What Are the Side Effects if Do Not Track Passes

What Are the Side Effects if Do Not Track Passes

There are a lot of discussions going on regarding the consequences of Do Not Track (DNT) – how it will affect ad tech companies, how it will affect small online publishers, and, ultimately, how will it affect us – the consumers.

First, we must try to understand what DNT really means. It is technically a simple proposal: Add a header to the messages browsers send when they obtain web pages. The header would actually be a simple request for web servers not to track a user’s behavior and online browsing habits. It has been compared to the National Do Not Call Registry. DNT would give us – the consumers – greater control of our personal information online by allowing us to opt out of behavioral advertising. Privacy groups and internet companies, however, do not agree on what exactly the controls should be or what it really means. Privacy groups believe that DNT would halt the collection of data which would allow consumers to surf the web without being concerned that their online activities are being tracked for economic gain. Internet companies believe it would stop them from targeting ads to consumers based on their web browsing history.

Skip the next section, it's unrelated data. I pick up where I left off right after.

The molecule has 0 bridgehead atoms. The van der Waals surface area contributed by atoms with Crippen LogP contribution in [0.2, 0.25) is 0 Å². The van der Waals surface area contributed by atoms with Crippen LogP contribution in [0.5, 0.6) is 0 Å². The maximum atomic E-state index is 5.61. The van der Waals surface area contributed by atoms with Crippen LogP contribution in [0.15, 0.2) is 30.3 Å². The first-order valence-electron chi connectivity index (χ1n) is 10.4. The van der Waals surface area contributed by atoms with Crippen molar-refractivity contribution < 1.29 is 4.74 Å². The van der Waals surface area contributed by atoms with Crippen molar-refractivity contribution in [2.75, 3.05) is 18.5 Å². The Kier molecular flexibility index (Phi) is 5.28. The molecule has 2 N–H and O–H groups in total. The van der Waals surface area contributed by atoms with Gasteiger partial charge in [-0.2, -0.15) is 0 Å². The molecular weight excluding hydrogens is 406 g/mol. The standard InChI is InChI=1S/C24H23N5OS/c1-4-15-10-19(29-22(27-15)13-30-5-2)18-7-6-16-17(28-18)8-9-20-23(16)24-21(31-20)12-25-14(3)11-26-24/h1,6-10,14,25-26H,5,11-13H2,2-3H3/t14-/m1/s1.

Everyone from Fortune 500 tech giants like Google and Facebook to small online publishers would be affected if Congress passes Do Not Track into law. Basically, companies that depend on partners to help them drive revenue from advertising which obtains anonymous, third-party data could be impacted. Google and Facebook would surely see their bottom line affected by DNT, but it is the small online publishers who would be the most vulnerable. DNT would make it almost impossible for a small online publisher whose revenues depend on behavioral advertising to build their business.

It can be argued that allowing consumers to opt out of behavioral advertising and, thereby, affecting the bottom line of advertisers and publishers would lead to a time when free internet may no longer exist. The practice of collecting and selling a consumer’s data to advertisers has become a main source of income for many online companies which helps provide the consumer with free web content and services.

The discussions regarding Do Not Track will continue with many believing that the internet marketplace has grown and the protection of consumer information must grow along with it.

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